“The same UPS guy who delivered the little plants couldn’t believe it” seeing the garden in lush bloom two years later, said Schooley. Within weeks, monarchs arrived. Birds, including hummingbirds, followed. Schooley has been amazed by the diversity and beauty of pollinator and bird species she’s observed in her still-young garden.

“It’s a thrill,” she said.

Walking around Schooley’s garden on a cold, grey afternoon last week, Malarkey pointed out, with a parent’s pride, some of its highlights. The garden wraps around the house in an arc, and repeats that arc in the arrangement of its beds and architectural elements. A Mobius strip sculpture, done in corten steel, which has a rusty-reddish patina, provides a focal point in a bed of grasses in the back. Malarkey designed the sculpture, as she’s done with several area gardens. Its distinctive form encapsulates the ecological vision she and Schooley share.

“It’s a metaphor for the interconnectedness of life,” Malarkey said. “We act on the environment and the environment acts on us.”

The Birch III garden is a “four-season garden,” designed to provide visual interest in the winter no less than during the blooming seasons.

“The winter garden is about seedheads, shadows, empty spots and form,” said Malarkey. And sound. A living wall of espaliered American beech trees, which retain their leaves in winter, made a papery, almost tinkling sound in the wind; clumps of tall native grasses rustled softly like brushes on a drum.

If the grasses recall the seascape of Schooley’s Georgia home, the American yews trained into columns elsewhere in the garden are reminiscent of the cypress-dotted landscape of Malarkey’s youth. Other plantings include native ferns (gorgeous, plump-lobed and still green), junipers, asters, Kentucky yellowwood trees, spice bush, vernal witch hazel and a native dogwood species that some call weedy, but Malarkey finds beautiful.

“You plant not just for today, but with an eye toward tomorrow. Unlike architecture, you’re working with a living landscape,” she said. “You’re always thinking about how a garden will look in different seasons, and also 10, 15 years from now.”

This particular garden represented a turning point for Malarkey.

“It was an education and a risk,” she said. “When I got Sheryl’s call I realized that this was the first time I was really being given the opportunity to show how you could incorporate very good design in a regenerative way — to make a garden that was ecological and also beautiful.”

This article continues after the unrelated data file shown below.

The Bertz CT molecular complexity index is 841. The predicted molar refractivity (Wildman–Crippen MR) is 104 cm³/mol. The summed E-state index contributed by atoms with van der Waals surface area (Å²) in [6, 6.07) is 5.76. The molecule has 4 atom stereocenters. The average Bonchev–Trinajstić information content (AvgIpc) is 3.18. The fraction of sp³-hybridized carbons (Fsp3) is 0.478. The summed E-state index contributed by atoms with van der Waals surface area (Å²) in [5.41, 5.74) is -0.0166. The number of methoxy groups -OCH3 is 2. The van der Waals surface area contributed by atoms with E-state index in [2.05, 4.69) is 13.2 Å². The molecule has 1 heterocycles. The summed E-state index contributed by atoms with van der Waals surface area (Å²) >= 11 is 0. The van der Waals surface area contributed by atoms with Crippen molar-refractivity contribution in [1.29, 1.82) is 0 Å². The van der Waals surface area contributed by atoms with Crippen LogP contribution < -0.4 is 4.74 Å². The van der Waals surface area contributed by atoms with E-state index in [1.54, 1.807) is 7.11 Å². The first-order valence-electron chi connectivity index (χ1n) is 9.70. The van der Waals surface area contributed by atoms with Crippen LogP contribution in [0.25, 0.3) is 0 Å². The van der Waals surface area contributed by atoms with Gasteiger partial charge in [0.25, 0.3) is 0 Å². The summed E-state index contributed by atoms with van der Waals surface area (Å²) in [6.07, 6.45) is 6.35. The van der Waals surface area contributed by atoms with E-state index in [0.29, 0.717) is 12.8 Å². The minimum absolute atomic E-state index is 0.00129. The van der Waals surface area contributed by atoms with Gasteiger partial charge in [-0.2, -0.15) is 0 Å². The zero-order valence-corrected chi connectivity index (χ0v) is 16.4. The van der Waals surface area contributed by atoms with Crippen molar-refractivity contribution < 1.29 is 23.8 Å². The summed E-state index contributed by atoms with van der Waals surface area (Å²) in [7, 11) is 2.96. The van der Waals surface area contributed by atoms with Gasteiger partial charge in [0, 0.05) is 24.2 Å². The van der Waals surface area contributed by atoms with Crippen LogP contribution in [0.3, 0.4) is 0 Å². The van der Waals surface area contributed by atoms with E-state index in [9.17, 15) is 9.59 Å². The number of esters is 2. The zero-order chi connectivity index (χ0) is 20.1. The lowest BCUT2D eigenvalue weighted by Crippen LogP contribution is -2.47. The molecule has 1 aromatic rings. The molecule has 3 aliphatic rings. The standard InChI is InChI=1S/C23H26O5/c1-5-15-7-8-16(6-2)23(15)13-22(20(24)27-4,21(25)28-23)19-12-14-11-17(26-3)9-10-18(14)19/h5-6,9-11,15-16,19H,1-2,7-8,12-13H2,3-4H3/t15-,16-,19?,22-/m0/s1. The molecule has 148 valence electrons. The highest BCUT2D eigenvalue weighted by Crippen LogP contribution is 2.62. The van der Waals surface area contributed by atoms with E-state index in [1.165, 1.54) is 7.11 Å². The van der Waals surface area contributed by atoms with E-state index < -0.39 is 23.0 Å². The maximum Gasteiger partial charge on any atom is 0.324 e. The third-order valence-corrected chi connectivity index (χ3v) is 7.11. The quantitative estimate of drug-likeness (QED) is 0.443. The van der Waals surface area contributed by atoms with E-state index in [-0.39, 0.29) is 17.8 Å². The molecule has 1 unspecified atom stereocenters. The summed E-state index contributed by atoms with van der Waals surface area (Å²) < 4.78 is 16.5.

Around the same time, Malarkey experienced another turning point. Attending a cultural landscape conference, she was exposed to the deep history of modern American landscape design, including early- and mid-century designers who sought to preserve, reclaim and reframe the Midwestern prairie.

“I was resonating so much,” she said. “It opened my eyes.” All of what she was learning was tied up with being American, she said. “It was so emotional. I realized that this is my place, these are my people. I live in the U.S. now, and it is through gardens that I can serve this nation.” As an outgrowth of this realization, she has put forth to other designers her idea of creating an “American Founders’ Garden,” a public garden to celebrate the founding fathers’ passion for horticulture, agriculture and the natural world.

She discovered, or recovered, a sense of place, and a sense of mission connected with place, that had been eluding her, she said. “I thought, ‘I can do this.’ Before, there was always a feeling of struggle.”

Having once lost a beloved place, creating or deepening the magic of place for others has become her work.

“I remember one client looking out at his garden and saying with such wonder, ‘Nadia, whose garden is this?’” she said. “The look on his face was amazing.”


One Response to “Designing, down to the roots”

  1. Carly Hardy says:

    As an artist friend of Sheryl Schooley’s visiting her summer garden was a delight. Every direction you turn there is a perfect scene for painting! Early morning became one of my favorite times to sit and watch the butterflies…the birds…and the changing colors of the day. Nadia creates a work of art…not just a garden. And I’m so glad I got to experience it.